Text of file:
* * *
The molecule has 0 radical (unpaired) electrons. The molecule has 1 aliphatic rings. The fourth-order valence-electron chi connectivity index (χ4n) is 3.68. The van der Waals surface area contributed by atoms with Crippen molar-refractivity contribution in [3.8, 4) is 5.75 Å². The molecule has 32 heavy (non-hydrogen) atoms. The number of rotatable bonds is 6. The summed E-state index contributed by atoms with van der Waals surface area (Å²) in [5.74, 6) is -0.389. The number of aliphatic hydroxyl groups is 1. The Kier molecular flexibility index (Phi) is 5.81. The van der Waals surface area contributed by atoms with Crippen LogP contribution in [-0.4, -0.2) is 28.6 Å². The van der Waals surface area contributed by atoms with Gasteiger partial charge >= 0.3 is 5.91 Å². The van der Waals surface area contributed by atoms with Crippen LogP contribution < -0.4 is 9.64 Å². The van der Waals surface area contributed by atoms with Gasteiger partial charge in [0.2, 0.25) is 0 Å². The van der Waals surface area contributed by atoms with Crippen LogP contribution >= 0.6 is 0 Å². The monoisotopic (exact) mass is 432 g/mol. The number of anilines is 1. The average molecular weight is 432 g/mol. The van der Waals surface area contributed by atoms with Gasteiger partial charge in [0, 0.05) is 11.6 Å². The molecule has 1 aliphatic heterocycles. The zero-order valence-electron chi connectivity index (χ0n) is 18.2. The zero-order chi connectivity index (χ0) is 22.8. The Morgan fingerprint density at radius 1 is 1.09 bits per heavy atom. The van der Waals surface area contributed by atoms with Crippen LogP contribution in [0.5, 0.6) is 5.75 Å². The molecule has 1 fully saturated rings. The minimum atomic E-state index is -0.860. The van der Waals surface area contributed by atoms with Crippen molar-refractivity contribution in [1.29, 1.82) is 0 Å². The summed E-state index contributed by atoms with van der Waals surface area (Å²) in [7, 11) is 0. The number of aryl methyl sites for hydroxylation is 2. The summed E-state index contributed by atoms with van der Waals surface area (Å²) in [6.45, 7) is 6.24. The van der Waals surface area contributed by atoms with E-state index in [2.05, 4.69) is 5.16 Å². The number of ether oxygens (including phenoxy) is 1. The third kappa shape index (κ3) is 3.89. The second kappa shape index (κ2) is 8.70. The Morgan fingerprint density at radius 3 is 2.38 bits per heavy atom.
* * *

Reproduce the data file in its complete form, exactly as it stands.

The molecule has 0 radical (unpaired) electrons. The molecule has 1 aliphatic rings. The fourth-order valence-electron chi connectivity index (χ4n) is 3.68. The van der Waals surface area contributed by atoms with Crippen molar-refractivity contribution in [3.8, 4) is 5.75 Å². The molecule has 32 heavy (non-hydrogen) atoms. The number of rotatable bonds is 6. The summed E-state index contributed by atoms with van der Waals surface area (Å²) in [5.74, 6) is -0.389. The number of aliphatic hydroxyl groups is 1. The Kier molecular flexibility index (Phi) is 5.81. The van der Waals surface area contributed by atoms with Crippen LogP contribution in [-0.4, -0.2) is 28.6 Å². The van der Waals surface area contributed by atoms with Gasteiger partial charge >= 0.3 is 5.91 Å². The van der Waals surface area contributed by atoms with Crippen LogP contribution < -0.4 is 9.64 Å². The van der Waals surface area contributed by atoms with Gasteiger partial charge in [0.2, 0.25) is 0 Å². The van der Waals surface area contributed by atoms with Crippen LogP contribution >= 0.6 is 0 Å². The monoisotopic (exact) mass is 432 g/mol. The number of anilines is 1. The average molecular weight is 432 g/mol. The van der Waals surface area contributed by atoms with Gasteiger partial charge in [0, 0.05) is 11.6 Å². The molecule has 1 aliphatic heterocycles. The zero-order valence-electron chi connectivity index (χ0n) is 18.2. The zero-order chi connectivity index (χ0) is 22.8. The Morgan fingerprint density at radius 1 is 1.09 bits per heavy atom. The van der Waals surface area contributed by atoms with Crippen LogP contribution in [0.5, 0.6) is 5.75 Å². The molecule has 1 fully saturated rings. The minimum atomic E-state index is -0.860. The van der Waals surface area contributed by atoms with Crippen molar-refractivity contribution in [1.29, 1.82) is 0 Å². The summed E-state index contributed by atoms with van der Waals surface area (Å²) in [7, 11) is 0. The number of aryl methyl sites for hydroxylation is 2. The summed E-state index contributed by atoms with van der Waals surface area (Å²) in [6.45, 7) is 6.24. The van der Waals surface area contributed by atoms with E-state index in [2.05, 4.69) is 5.16 Å². The number of ether oxygens (including phenoxy) is 1. The third kappa shape index (κ3) is 3.89. The second kappa shape index (κ2) is 8.70. The Morgan fingerprint density at radius 3 is 2.38 bits per heavy atom.